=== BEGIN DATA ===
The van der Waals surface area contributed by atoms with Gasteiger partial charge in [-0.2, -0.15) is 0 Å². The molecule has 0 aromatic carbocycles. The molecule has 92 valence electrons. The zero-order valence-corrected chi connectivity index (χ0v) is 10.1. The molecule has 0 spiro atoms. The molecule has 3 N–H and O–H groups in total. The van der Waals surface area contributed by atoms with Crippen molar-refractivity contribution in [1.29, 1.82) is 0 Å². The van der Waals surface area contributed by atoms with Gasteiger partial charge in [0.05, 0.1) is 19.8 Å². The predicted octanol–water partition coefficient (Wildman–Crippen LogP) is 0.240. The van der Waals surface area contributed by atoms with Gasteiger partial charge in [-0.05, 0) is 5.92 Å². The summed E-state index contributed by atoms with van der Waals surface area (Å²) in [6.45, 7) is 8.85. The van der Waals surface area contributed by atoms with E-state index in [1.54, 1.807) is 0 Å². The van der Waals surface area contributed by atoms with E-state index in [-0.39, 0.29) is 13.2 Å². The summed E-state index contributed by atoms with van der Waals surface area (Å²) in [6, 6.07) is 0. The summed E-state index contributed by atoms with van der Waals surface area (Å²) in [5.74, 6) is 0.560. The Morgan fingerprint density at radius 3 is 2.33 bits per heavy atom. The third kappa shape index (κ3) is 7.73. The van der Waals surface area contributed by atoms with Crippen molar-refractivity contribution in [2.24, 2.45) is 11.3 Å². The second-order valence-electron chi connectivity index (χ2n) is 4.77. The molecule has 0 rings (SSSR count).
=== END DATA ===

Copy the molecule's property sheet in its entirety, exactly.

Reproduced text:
The van der Waals surface area contributed by atoms with Gasteiger partial charge in [-0.2, -0.15) is 0 Å². The molecule has 0 aromatic carbocycles. The molecule has 92 valence electrons. The zero-order valence-corrected chi connectivity index (χ0v) is 10.1. The molecule has 0 spiro atoms. The molecule has 3 N–H and O–H groups in total. The van der Waals surface area contributed by atoms with Crippen molar-refractivity contribution in [1.29, 1.82) is 0 Å². The van der Waals surface area contributed by atoms with Gasteiger partial charge in [0.05, 0.1) is 19.8 Å². The predicted octanol–water partition coefficient (Wildman–Crippen LogP) is 0.240. The van der Waals surface area contributed by atoms with Gasteiger partial charge in [-0.05, 0) is 5.92 Å². The summed E-state index contributed by atoms with van der Waals surface area (Å²) in [6.45, 7) is 8.85. The van der Waals surface area contributed by atoms with E-state index in [1.54, 1.807) is 0 Å². The van der Waals surface area contributed by atoms with E-state index in [-0.39, 0.29) is 13.2 Å². The summed E-state index contributed by atoms with van der Waals surface area (Å²) in [6, 6.07) is 0. The summed E-state index contributed by atoms with van der Waals surface area (Å²) in [5.74, 6) is 0.560. The Morgan fingerprint density at radius 3 is 2.33 bits per heavy atom. The third kappa shape index (κ3) is 7.73. The van der Waals surface area contributed by atoms with Crippen molar-refractivity contribution in [2.24, 2.45) is 11.3 Å². The second-order valence-electron chi connectivity index (χ2n) is 4.77. The molecule has 0 rings (SSSR count).